What are the best practices for designing blended learning?

The most important piece of designing a blended learning program involves matching your content to the most appropriate method of delivery. Matching each learning objective to the treatment that best relates to the implementation of the information back on-the-job, creates authenticity.  Bloom’s Digital Taxonomy can help you sort your learning objectives into the correct level of learning, and allow you to select the most appropriate treatment. Finally, considering assessment approaches can clarify which treatment works for an objective. For example, if you can test an objective online, you can teach it online. For a more detailed instructional design approach, download our complimentary whitepaper, Blended Learning Instructional Design: A Modern Approach.

Do you have metrics to back up the opinion that gamification isn’t overrated?

Survey respondents said that online games are the most overrated learning mode. I wonder if this came up because people hear “games” and don’t believe they are serious learning. Maybe they’ve participated in poorly created or ineffective games, or haven’t been exposed to them at all. In my opinion, successful games are all about context. They work well when you intrigue your learners, and for learners who are motivated by badges and awards. While I don’t have specific metrics, you can find seven examples of corporate gamification used effectively in a recent blog post: Effective Training Strategies: 7 Companies Using Gamification Correctly.

Can you describe how training is done via social collaboration?

Social collaborative learning is not about using Facebook or Twitter to teach. It’s a process of getting people to work together to produce a shared outcome, whatever it happens to be. It’s facilitators and students working towards a goal, students working together on a project, and/or drawing on a set of tools and expertise from outside the individual to contribute to a collective outcome. While social collaboration can be formal (structured and planned) or informal (organic and unstructured), it should be universal (inclusive of all learners), participatory, and authentic. I’m a huge advocate for social collaboration because workers today perform 50-80% of their tasks collaboratively. If we don’t encourage this type of interaction in our training, and build collaboration into a competency, we’re falling far short when it comes to measuring skills that lead to workplace success. Click here to read this quick blog post for more insight into the importance of establishing collaboration as a competency.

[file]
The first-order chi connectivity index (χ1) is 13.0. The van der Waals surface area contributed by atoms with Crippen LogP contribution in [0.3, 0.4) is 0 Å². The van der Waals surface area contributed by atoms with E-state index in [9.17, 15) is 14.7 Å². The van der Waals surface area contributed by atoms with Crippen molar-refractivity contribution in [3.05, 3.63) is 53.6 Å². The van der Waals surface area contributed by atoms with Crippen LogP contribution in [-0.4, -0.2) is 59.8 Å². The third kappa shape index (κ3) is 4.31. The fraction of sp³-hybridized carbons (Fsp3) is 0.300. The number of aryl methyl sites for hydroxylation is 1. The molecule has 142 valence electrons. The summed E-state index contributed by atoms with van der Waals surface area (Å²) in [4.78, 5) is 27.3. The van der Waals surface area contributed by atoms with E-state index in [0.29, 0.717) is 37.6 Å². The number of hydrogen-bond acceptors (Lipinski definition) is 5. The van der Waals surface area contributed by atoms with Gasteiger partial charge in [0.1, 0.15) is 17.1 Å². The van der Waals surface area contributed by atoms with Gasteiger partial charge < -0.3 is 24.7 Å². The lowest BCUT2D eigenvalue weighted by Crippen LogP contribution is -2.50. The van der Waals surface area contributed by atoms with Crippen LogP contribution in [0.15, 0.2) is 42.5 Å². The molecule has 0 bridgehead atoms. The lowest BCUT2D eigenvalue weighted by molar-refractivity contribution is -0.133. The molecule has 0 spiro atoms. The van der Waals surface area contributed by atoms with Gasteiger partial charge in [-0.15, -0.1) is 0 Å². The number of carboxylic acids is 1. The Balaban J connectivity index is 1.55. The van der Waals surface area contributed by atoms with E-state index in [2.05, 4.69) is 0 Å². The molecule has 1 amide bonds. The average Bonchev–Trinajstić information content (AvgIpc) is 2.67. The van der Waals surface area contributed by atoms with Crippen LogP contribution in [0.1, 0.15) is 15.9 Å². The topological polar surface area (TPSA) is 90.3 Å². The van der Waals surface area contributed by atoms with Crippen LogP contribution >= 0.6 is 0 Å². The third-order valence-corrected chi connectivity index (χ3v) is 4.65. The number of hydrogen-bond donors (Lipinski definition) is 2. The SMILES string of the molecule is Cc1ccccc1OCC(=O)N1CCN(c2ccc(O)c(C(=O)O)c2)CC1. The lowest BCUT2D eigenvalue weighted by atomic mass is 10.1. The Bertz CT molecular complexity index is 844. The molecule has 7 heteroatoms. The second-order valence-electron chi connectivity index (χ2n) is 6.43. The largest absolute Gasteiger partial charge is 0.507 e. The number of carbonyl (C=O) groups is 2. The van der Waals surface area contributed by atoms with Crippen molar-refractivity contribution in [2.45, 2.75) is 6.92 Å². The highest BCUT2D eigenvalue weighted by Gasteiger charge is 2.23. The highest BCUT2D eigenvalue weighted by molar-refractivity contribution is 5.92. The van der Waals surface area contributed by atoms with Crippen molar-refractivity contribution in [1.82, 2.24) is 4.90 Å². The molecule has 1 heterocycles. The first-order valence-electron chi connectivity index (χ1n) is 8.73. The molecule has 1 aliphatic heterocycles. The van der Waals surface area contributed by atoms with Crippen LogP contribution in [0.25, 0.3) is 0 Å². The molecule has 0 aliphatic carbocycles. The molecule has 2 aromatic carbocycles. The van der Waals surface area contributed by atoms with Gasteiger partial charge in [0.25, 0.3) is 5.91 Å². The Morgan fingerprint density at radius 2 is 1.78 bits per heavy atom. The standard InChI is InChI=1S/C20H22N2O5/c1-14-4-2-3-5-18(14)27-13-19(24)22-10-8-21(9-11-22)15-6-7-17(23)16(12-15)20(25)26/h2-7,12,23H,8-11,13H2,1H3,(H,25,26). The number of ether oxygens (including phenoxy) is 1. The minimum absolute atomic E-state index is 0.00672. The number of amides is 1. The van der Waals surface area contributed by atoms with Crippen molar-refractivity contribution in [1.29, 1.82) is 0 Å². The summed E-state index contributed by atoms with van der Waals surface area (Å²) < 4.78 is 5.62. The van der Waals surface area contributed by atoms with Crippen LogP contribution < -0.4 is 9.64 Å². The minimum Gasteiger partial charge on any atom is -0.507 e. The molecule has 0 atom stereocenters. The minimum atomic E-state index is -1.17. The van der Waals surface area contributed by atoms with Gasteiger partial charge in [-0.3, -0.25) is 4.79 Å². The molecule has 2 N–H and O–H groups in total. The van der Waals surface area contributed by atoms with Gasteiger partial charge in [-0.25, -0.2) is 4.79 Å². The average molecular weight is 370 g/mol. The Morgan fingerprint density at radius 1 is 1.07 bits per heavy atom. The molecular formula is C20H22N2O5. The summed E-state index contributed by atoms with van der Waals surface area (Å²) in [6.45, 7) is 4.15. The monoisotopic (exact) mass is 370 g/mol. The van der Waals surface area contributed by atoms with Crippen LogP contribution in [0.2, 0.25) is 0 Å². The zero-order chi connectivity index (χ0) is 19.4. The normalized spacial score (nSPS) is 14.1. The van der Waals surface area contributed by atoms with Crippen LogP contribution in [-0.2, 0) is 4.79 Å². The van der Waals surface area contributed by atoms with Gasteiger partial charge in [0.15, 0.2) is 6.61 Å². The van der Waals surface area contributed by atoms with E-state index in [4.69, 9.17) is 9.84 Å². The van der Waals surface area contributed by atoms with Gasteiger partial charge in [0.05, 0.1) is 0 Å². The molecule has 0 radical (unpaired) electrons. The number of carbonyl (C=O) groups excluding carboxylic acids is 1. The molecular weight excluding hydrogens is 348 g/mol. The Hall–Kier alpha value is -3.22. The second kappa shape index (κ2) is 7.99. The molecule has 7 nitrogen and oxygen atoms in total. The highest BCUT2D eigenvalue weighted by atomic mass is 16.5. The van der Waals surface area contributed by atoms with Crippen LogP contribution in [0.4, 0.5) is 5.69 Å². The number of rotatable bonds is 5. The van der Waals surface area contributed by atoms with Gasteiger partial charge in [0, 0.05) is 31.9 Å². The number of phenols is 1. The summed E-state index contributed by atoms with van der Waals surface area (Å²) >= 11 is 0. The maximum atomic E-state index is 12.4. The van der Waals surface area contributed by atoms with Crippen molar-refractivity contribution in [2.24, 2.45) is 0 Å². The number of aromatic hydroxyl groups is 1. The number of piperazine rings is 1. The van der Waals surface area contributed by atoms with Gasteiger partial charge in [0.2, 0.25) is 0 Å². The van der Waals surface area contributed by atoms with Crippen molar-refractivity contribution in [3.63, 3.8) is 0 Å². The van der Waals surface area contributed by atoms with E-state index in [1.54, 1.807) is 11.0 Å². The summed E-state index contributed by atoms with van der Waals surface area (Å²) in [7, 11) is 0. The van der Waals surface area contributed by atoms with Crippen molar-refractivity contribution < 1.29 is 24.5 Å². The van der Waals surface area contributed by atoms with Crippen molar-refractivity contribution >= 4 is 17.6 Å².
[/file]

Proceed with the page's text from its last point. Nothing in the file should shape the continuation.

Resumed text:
What is the difference between Push training and Pull learning?

Both Push training and Pull learning play key roles in blended learning programs. Traditional formal training often fits the Push model. It’s event based, focused on delivery, and instructor-centered. There’s a big need for formal, scheduled, and planned instruction. Pull learning is more learner-centric, and it tends to be decentralized. The focus is on results – it provides learning and support when and where the learners need it when they are on the job. As learning professionals, our role requires that we identify our learners’ moments of need and design the most appropriate content for those needs. For examples of when to use Push training and Pull learning, download my complimentary infographic, Engaging Modern Learners: When to Push and When to Pull.

Additional Resources

We understand the difficulty inherent to navigating modern workplace learning. Because of this, we’ve complied a number of complimentary resources related to the findings of our survey.


Topics: Blended Learning, Modern Learning Culture